Tributes after Norwich City Hall of Famer Tommy Bryceland dies at age of 76
Tributes have been paid to former Norwich City star Tommy Bryceland, who has died at the age of 76.
The Scottish inside forward made 284 appearances for City between 1962 and 1969, having been signed from St Mirren.
He lifted the Scottish FA Cup while with the Buddies, scoring St Mirren’s opener in the 1959 Scottish Cup win over Aberdeen, watched by 108,000 fans at Hampden Park.
At Carrow Road, he was a key part of the Norwich team which famously dumped a star-studded Manchester United side out of the FA Cup in 1967, as they triumphed 2-1 against a Red Devils 11 including George Best, Denis Law, Nobby Stiles and Bobby Charlton.
During his stint in the yellow and green, he found the net 55 times and finished as the club’s second-highest scorer in a season on three occasions.
Following his spell with the Canaries, Mr Bryceland moved to Oldham Athletic in 1969, before returning to St Mirren as player-manager in 1971.
Mr Bryceland passed away in the early hours of yesterday morning after a short battle with stomach cancer. He was diagnosed with the end stages of stomach cancer last July, and had become particularly unwell in the last seven days.
He had been in a hospice in Ayrshire for the past five-and-a-half weeks.
A spokesman for Norwich City Football Club said: “The thoughts of all at Carrow Road are with Tommy’s family and friends at this sad time.”
He is survived by his wife Maureen and two children.
His son Marcus told the official St Mirren website: “Dad hadn’t been able to take food or water for around a week, so he obviously had a strong heart. He was a real fighter.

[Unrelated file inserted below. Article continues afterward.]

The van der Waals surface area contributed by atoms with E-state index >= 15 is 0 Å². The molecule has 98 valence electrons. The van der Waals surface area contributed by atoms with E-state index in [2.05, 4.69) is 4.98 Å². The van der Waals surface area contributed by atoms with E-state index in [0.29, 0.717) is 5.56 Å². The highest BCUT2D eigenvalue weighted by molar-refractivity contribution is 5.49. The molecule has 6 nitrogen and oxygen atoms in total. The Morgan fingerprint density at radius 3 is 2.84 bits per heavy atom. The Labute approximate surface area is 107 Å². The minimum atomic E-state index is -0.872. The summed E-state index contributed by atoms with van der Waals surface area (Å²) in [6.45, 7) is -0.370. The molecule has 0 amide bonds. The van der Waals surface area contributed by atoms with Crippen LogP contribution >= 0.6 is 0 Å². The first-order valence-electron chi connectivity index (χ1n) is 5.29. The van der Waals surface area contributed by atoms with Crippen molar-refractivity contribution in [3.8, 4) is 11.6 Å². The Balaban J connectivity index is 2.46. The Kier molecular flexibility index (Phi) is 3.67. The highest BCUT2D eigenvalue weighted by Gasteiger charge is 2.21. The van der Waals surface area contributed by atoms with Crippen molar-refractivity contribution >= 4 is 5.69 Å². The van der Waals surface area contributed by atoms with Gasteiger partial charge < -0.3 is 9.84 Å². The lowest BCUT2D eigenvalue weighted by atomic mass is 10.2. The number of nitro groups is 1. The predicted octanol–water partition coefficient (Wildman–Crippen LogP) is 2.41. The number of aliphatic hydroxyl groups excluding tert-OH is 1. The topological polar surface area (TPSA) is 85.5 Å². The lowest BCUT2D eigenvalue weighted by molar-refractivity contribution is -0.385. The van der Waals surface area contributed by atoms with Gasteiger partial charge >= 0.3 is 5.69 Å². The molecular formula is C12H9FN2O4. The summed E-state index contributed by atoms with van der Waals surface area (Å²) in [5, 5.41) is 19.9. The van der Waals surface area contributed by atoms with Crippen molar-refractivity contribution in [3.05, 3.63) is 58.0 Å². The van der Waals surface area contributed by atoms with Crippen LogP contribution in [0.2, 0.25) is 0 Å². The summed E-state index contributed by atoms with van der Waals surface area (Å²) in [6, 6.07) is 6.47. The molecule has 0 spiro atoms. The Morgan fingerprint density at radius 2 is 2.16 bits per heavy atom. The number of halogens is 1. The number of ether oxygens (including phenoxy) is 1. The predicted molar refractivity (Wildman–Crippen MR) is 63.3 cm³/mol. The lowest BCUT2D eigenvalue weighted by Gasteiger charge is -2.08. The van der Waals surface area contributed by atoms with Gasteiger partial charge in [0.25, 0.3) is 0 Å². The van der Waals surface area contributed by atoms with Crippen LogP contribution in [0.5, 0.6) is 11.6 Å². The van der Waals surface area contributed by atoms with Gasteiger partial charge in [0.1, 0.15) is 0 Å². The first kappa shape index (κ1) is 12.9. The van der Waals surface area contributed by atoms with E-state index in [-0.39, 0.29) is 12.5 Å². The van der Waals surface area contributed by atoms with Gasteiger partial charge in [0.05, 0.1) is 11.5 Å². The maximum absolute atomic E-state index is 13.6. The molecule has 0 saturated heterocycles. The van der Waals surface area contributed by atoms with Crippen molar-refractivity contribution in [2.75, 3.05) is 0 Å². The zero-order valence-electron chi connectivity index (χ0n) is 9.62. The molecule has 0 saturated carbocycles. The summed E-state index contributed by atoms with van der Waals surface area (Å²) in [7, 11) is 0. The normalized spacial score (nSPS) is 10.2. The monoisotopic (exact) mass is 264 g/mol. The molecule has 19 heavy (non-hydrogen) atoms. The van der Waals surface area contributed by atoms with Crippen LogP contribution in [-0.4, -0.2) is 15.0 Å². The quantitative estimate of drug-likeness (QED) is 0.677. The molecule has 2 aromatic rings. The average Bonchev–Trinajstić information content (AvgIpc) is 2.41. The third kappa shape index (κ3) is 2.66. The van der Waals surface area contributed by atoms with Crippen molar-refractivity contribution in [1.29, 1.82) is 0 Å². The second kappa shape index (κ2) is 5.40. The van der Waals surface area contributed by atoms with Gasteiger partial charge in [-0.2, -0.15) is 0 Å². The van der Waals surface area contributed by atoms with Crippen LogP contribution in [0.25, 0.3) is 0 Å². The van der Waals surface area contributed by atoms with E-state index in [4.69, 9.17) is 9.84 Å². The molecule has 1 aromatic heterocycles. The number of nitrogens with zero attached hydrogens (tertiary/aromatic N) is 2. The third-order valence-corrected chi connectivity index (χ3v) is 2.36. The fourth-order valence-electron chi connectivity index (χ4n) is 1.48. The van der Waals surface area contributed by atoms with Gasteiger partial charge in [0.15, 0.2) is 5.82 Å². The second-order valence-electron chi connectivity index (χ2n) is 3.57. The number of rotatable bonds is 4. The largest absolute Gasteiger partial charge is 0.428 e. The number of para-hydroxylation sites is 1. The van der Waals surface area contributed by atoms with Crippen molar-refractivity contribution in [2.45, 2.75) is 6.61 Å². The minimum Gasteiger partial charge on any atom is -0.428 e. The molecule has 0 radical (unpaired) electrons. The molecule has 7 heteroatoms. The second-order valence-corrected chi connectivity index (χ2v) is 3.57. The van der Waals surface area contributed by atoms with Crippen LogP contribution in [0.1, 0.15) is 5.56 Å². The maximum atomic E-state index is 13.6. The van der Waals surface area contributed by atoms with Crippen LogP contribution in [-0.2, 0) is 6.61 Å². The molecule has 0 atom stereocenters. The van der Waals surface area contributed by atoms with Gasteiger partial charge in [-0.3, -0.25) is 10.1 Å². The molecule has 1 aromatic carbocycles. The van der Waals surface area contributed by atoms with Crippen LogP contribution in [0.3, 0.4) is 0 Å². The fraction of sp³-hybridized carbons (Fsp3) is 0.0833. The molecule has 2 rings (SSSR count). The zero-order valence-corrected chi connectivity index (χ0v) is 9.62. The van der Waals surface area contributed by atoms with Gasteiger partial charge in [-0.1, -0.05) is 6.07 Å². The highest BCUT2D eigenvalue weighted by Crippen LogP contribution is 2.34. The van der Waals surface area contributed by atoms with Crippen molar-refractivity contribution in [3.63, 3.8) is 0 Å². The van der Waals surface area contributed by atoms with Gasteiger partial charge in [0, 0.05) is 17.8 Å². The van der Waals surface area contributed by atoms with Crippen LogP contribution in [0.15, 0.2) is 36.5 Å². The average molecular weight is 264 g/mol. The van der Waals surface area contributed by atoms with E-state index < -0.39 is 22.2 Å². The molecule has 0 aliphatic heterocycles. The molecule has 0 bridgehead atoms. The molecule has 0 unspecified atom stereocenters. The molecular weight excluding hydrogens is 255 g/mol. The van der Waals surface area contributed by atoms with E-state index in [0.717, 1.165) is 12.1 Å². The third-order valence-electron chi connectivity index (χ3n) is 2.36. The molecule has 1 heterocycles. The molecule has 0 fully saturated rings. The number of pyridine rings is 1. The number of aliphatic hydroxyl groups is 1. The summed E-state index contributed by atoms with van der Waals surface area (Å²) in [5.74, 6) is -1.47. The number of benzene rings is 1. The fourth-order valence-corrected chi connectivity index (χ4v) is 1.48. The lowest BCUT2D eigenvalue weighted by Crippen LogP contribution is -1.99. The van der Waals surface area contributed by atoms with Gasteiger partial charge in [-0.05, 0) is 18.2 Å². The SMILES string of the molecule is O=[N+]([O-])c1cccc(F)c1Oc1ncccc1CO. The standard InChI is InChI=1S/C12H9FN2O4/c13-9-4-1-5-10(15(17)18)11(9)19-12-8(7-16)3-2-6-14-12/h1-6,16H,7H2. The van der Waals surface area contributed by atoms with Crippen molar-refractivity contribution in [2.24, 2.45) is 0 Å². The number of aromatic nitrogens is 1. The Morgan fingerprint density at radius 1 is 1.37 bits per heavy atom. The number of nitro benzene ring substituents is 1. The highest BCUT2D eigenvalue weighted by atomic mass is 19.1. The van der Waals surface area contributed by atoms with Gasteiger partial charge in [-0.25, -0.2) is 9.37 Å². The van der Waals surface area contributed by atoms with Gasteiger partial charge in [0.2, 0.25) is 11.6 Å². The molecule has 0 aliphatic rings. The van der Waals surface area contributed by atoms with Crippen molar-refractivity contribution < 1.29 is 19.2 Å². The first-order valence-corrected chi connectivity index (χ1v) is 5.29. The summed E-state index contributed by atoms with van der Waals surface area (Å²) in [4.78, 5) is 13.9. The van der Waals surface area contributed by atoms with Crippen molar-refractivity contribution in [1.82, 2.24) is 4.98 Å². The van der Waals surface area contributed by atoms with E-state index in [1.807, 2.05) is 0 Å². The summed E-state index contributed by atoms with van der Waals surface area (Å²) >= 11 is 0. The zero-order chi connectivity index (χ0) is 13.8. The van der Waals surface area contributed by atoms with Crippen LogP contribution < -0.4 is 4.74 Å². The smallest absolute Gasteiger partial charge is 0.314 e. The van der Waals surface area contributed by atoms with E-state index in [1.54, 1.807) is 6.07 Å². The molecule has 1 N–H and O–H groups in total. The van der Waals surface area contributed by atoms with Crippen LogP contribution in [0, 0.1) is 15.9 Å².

“The family is distraught but I suppose there is also a bit of relief there because he had been having such a hard time of it.”
He said he would often talk to his dad about his football career, which saw him inducted into the Hall of Fame at both St Mirren and Norwich City.
He said: “When he was with Norwich, he played against the great Manchester United in the FA Cup, and they had some fantastic players, including Denis Law, George Best and Bobby Charlton, but Norwich beat them.
“But whenever I asked what his favourite game was, he would say something like St Mirren v Motherwell, as he was never one to boast.
“He was such a humble guy. Money, cars and material things meant very little to him. He was more interested in his family.”
Brian Caldwell, chief executive of St Mirren, said: “Everyone at St Mirren is devastated by the death of Tommy Bryceland. He is one of the first names to come up in conversation when supporters talk about the great Saints players. He will be a big loss to everyone who knew him and our condolences go to the family.”
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